BAKERSFIELD, Calif. (AP) — Some 1,500 activists descended on the third-ranking House Republican's congressional district Wednesday to push for action on immigration legislation, seeking to increase pressure on the House GOP at a critical time in the immigration debate.
Caravans of cars and buses carrying union members and others came from all over California to House Majority Whip Kevin McCarthy's Central Valley district, where they held a rally pressing him to support a pathway to citizenship for the millions of immigrants in the country illegally. They then visited his office.
"Kevin, if you don't support immigration reform your party will be extinct," read one sign, perched on a truck next to a large stuffed dinosaur bearing a photo of McCarthy's face.
Other signs demanded a vote on citizenship this fall.
"We are here to send a clear message to House Whip Kevin McCarthy that people are demanding that Congress take immediate action on immigration reform with a path to citizenship, and the people are going to hold their Congress members and House leadership responsible," said Hee Joo Yoon, executive director of the Korean Resource Center in Los Angeles.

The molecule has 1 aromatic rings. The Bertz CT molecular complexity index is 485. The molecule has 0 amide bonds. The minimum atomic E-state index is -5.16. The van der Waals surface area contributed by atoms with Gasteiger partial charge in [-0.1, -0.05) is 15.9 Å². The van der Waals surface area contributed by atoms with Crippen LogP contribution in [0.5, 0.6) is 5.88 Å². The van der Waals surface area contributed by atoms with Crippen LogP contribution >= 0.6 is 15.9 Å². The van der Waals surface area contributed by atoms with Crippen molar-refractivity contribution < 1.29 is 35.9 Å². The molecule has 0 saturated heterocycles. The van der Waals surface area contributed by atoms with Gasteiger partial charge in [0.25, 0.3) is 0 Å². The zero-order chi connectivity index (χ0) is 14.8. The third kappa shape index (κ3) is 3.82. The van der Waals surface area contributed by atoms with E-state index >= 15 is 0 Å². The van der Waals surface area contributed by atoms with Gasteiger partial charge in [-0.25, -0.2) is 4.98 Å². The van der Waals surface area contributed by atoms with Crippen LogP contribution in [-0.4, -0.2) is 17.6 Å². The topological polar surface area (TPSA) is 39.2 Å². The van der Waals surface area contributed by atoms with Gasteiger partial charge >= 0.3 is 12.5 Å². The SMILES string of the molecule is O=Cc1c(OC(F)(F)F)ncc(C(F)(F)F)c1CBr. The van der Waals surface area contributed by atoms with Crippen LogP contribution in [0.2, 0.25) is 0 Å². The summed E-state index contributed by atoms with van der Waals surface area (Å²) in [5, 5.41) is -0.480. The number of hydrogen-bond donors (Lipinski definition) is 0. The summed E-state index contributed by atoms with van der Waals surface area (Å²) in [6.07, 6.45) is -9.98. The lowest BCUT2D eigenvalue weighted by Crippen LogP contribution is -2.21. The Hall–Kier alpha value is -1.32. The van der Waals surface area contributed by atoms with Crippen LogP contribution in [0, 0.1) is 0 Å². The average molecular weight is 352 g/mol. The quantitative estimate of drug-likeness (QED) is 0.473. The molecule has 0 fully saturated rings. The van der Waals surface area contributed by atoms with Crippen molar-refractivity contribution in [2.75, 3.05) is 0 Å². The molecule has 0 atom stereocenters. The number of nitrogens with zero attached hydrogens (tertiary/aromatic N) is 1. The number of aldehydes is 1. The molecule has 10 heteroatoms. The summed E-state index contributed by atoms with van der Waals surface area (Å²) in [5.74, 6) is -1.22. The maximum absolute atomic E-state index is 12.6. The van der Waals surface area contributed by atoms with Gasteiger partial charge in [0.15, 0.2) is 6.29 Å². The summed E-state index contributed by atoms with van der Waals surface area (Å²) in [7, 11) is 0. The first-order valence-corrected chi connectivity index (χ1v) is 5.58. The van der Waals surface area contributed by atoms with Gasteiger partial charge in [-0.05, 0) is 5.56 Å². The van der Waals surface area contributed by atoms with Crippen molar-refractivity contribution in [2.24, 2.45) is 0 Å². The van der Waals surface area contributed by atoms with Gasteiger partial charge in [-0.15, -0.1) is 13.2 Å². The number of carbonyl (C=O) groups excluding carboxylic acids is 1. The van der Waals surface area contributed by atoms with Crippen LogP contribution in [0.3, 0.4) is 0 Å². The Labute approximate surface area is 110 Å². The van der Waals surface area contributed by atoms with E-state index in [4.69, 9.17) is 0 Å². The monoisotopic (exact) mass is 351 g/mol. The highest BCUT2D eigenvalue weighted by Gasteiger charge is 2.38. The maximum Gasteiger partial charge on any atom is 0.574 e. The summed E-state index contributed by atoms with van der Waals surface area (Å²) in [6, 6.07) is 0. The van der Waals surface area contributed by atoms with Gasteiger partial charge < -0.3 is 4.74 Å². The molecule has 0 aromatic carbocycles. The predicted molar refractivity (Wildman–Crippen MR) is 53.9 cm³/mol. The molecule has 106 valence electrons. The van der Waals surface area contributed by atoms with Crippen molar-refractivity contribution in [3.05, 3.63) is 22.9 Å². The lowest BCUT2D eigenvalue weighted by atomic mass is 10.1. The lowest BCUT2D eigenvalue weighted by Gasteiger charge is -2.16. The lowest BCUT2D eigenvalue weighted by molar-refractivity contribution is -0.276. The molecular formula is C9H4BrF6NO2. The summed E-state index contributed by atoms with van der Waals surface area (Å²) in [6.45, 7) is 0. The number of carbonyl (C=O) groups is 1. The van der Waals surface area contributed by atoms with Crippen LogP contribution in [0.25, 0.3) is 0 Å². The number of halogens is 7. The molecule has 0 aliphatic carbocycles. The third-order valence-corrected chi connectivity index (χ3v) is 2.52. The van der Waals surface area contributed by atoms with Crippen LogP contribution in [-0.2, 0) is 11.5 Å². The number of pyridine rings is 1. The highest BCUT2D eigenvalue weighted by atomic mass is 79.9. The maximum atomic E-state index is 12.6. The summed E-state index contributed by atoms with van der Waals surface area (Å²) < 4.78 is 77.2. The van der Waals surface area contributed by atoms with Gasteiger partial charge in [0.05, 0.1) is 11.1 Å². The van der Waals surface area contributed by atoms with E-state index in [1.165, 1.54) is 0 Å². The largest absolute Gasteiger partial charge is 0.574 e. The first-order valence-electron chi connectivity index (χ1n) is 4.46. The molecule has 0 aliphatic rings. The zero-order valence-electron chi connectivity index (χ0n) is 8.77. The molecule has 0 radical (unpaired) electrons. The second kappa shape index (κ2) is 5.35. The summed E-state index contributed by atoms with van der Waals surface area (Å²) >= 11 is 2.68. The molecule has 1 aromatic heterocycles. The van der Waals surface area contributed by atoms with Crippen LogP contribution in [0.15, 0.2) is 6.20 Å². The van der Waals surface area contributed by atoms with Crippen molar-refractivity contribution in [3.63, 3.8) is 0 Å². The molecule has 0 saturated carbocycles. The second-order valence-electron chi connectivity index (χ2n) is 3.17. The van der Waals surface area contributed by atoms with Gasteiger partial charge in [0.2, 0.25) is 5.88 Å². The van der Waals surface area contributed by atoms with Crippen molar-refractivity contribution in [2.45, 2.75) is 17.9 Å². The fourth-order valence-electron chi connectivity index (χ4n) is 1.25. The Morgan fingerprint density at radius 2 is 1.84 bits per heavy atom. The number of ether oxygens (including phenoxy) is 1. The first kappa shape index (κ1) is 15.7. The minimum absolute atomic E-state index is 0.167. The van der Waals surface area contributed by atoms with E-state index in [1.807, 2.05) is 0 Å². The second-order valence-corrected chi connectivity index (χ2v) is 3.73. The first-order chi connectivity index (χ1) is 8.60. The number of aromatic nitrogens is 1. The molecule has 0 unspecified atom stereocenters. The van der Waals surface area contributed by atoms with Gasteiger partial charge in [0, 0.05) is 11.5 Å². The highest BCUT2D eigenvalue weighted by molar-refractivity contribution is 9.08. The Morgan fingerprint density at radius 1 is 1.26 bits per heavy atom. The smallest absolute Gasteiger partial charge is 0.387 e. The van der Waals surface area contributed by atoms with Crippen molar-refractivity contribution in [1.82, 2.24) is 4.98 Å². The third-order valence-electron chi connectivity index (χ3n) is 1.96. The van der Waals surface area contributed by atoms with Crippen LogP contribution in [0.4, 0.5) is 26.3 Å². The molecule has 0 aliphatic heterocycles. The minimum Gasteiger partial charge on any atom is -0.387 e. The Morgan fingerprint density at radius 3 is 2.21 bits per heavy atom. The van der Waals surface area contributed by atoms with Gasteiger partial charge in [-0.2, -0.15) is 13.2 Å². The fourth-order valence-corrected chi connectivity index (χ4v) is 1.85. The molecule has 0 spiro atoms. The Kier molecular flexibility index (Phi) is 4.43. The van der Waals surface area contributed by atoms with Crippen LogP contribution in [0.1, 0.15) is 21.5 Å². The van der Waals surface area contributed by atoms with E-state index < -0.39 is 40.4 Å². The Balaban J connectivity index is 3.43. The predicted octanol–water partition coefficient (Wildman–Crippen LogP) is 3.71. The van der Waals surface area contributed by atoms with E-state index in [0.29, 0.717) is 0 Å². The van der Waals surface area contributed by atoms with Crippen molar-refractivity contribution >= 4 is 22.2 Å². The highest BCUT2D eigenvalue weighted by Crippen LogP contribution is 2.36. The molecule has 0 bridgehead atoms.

The rally came as advocates nationwide seek to use Congress' five-week summer recess to build momentum to persuade House Republicans to act this fall on sweeping immigration measures, including eventual citizenship for the 11 million immigrants already in the country illegally.
Immigration legislation stalled in the GOP-led House following Senate passage in June of a far-reaching bill that included billions of dollars for border security, new visa and workplace enforcement measures, and a 13-year path to citizenship.
House leaders have rejected that approach, saying they'll proceed with single-issue bills instead, beginning with border security.
McCarthy has become a particular focus for activists trying to change minds this month. His district is around 35 percent Latino and reliant on agriculture, which uses immigrant labor, and he's the highest-ranking House Republican from an immigrant-heavy state like California.
McCarthy has recently indicated openness to some legal status for some of the immigrants here illegally, though he's stopped short of endorsing citizenship.
The congressman responded to Wednesday's rally, estimated by Bakersfield Police at around 1,500 people, by saying through a spokesman that he welcomed visitors to Bakersfield but valued input from his constituents more.
"I have long said that our immigration system is broken, but rather than take up the Senate bill, the House will move in a step by step approach that first secures the border," McCarthy said.
Associated Press writer Erica Werner in Washington contributed to this report.